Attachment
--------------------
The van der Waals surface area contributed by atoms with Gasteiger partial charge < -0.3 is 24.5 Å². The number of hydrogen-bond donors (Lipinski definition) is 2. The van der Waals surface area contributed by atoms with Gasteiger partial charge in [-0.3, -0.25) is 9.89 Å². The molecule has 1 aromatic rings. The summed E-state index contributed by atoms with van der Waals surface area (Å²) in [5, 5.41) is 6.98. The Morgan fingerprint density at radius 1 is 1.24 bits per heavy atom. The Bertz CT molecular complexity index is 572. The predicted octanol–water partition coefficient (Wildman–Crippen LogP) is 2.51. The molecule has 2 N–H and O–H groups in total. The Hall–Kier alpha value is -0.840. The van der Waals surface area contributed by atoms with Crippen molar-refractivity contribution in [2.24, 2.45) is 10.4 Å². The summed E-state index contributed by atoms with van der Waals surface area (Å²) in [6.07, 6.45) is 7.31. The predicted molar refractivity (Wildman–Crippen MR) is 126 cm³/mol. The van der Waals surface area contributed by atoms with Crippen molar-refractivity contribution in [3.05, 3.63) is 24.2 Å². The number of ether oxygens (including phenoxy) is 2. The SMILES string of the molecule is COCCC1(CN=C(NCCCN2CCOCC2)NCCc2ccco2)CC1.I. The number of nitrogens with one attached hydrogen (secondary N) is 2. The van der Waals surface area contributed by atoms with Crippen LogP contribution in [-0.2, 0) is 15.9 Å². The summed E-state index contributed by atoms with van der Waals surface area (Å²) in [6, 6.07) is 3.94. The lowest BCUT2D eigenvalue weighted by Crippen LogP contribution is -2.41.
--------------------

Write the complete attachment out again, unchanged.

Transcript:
The van der Waals surface area contributed by atoms with Gasteiger partial charge < -0.3 is 24.5 Å². The number of hydrogen-bond donors (Lipinski definition) is 2. The van der Waals surface area contributed by atoms with Gasteiger partial charge in [-0.3, -0.25) is 9.89 Å². The molecule has 1 aromatic rings. The summed E-state index contributed by atoms with van der Waals surface area (Å²) in [5, 5.41) is 6.98. The Morgan fingerprint density at radius 1 is 1.24 bits per heavy atom. The Bertz CT molecular complexity index is 572. The predicted octanol–water partition coefficient (Wildman–Crippen LogP) is 2.51. The molecule has 2 N–H and O–H groups in total. The Hall–Kier alpha value is -0.840. The van der Waals surface area contributed by atoms with Crippen molar-refractivity contribution in [2.24, 2.45) is 10.4 Å². The summed E-state index contributed by atoms with van der Waals surface area (Å²) in [6.07, 6.45) is 7.31. The predicted molar refractivity (Wildman–Crippen MR) is 126 cm³/mol. The van der Waals surface area contributed by atoms with Crippen molar-refractivity contribution in [3.05, 3.63) is 24.2 Å². The number of ether oxygens (including phenoxy) is 2. The SMILES string of the molecule is COCCC1(CN=C(NCCCN2CCOCC2)NCCc2ccco2)CC1.I. The number of nitrogens with one attached hydrogen (secondary N) is 2. The van der Waals surface area contributed by atoms with Crippen LogP contribution in [-0.2, 0) is 15.9 Å². The summed E-state index contributed by atoms with van der Waals surface area (Å²) in [6, 6.07) is 3.94. The lowest BCUT2D eigenvalue weighted by Crippen LogP contribution is -2.41.